Reward or reinforcement: what's the difference?

Neurosci Biobehav Rev. Summer-Fall 1989;13(2-3):181-6. doi: 10.1016/s0149-7634(89)80028-4.


The histories of the terms "reward" and "reinforcement" are reviewed to show the difference in their origins. Reward refers to the fact that certain environmental stimuli have the property of eliciting approach responses. Evidence suggests that the ventral striatum (nucleus accumbens area) is central to the mediation of this behavior. Reinforcement refers to the tendency of certain stimuli to strengthen learned stimulus-response tendencies. The dorsolateral striatum appears to be central to the mediation of this behavior. Neuroanatomical and neurochemical data are adduced suggesting that reward may be mediated by a neural circuit including the neostriatal patch system, together with the hippocampus, limbic system (amygdala, prefrontal cortex) and ventral pallidum. The evidence also suggests that reinforcement, in the form of dopamine release in the striatal matrix, acts to promote the consolidation of sensori-motor associations. Thus, the matrix may mediate stimulus-response memory as part of a circuit including the cerebral cortex, substantia nigra pars reticulata and its projections to thalamic and brainstem motor areas.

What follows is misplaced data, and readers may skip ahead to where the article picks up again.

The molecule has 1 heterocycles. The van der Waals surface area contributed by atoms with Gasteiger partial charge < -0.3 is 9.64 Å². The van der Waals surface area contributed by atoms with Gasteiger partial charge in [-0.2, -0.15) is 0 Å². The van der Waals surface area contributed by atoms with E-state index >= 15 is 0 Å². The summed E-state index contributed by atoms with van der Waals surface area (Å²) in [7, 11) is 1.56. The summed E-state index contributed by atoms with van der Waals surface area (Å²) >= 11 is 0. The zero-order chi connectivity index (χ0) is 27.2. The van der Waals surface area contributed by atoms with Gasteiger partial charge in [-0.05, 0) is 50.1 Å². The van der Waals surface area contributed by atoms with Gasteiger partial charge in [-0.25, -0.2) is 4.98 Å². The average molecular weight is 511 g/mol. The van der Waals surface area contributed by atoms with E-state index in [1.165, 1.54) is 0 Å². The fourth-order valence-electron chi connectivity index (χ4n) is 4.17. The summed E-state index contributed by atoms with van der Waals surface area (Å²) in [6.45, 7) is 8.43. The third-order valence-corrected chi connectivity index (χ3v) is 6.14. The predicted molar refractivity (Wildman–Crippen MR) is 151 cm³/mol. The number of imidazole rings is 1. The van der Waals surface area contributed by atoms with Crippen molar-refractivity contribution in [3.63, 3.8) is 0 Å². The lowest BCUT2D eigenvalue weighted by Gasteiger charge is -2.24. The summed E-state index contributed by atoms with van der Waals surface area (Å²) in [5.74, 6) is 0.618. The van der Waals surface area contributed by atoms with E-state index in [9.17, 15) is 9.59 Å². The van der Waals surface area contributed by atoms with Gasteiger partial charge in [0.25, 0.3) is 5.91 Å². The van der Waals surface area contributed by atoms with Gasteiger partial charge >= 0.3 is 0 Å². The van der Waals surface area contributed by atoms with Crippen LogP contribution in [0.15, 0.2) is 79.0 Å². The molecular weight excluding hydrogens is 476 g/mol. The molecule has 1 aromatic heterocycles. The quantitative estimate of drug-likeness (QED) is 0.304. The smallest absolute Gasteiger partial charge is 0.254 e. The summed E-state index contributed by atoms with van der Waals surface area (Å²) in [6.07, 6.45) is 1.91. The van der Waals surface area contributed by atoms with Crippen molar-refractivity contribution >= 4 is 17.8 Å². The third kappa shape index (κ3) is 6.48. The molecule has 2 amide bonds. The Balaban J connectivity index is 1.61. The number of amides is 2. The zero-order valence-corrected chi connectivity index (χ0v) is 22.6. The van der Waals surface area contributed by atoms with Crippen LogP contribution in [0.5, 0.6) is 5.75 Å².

Publication types

  • Research Support, Non-U.S. Gov't
  • Review

MeSH terms

  • Animals
  • Brain / physiology*
  • Corpus Striatum / physiology
  • Dopamine / physiology
  • Hippocampus / physiology
  • Limbic System / physiology
  • Memory / physiology
  • Nucleus Accumbens / physiology
  • Reinforcement, Psychology*
  • Reward*


  • Dopamine